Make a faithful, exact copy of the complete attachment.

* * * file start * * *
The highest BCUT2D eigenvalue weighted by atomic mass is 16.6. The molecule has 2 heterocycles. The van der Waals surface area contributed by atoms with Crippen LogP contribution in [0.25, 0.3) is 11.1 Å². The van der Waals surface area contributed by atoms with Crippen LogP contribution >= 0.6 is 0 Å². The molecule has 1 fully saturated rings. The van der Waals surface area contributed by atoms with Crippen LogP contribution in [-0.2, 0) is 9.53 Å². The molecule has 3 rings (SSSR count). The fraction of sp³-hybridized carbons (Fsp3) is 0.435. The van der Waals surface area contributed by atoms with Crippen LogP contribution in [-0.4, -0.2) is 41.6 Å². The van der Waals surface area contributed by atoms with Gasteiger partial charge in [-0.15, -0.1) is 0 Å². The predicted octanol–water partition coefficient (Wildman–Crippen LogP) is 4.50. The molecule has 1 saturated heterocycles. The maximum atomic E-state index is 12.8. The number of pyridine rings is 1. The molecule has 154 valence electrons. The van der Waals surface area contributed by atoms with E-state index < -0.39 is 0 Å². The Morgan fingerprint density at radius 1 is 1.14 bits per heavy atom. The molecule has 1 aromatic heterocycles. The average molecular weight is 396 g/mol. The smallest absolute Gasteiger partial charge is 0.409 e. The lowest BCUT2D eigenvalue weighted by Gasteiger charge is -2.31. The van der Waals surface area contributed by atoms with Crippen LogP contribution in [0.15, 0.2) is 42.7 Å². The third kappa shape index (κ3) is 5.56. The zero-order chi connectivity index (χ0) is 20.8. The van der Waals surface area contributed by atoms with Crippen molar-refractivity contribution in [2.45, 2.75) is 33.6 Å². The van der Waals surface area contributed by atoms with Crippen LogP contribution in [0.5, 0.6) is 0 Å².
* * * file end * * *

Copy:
The highest BCUT2D eigenvalue weighted by atomic mass is 16.6. The molecule has 2 heterocycles. The van der Waals surface area contributed by atoms with Crippen LogP contribution in [0.25, 0.3) is 11.1 Å². The van der Waals surface area contributed by atoms with Crippen LogP contribution >= 0.6 is 0 Å². The molecule has 1 fully saturated rings. The van der Waals surface area contributed by atoms with Crippen LogP contribution in [-0.2, 0) is 9.53 Å². The molecule has 3 rings (SSSR count). The fraction of sp³-hybridized carbons (Fsp3) is 0.435. The van der Waals surface area contributed by atoms with Crippen LogP contribution in [-0.4, -0.2) is 41.6 Å². The van der Waals surface area contributed by atoms with Gasteiger partial charge in [-0.15, -0.1) is 0 Å². The predicted octanol–water partition coefficient (Wildman–Crippen LogP) is 4.50. The molecule has 1 saturated heterocycles. The maximum atomic E-state index is 12.8. The number of pyridine rings is 1. The molecule has 154 valence electrons. The van der Waals surface area contributed by atoms with E-state index < -0.39 is 0 Å². The Morgan fingerprint density at radius 1 is 1.14 bits per heavy atom. The molecule has 1 aromatic heterocycles. The average molecular weight is 396 g/mol. The smallest absolute Gasteiger partial charge is 0.409 e. The lowest BCUT2D eigenvalue weighted by Gasteiger charge is -2.31. The van der Waals surface area contributed by atoms with Crippen LogP contribution in [0.15, 0.2) is 42.7 Å². The third kappa shape index (κ3) is 5.56. The zero-order chi connectivity index (χ0) is 20.8. The van der Waals surface area contributed by atoms with Crippen molar-refractivity contribution in [2.45, 2.75) is 33.6 Å². The van der Waals surface area contributed by atoms with Crippen LogP contribution in [0.5, 0.6) is 0 Å².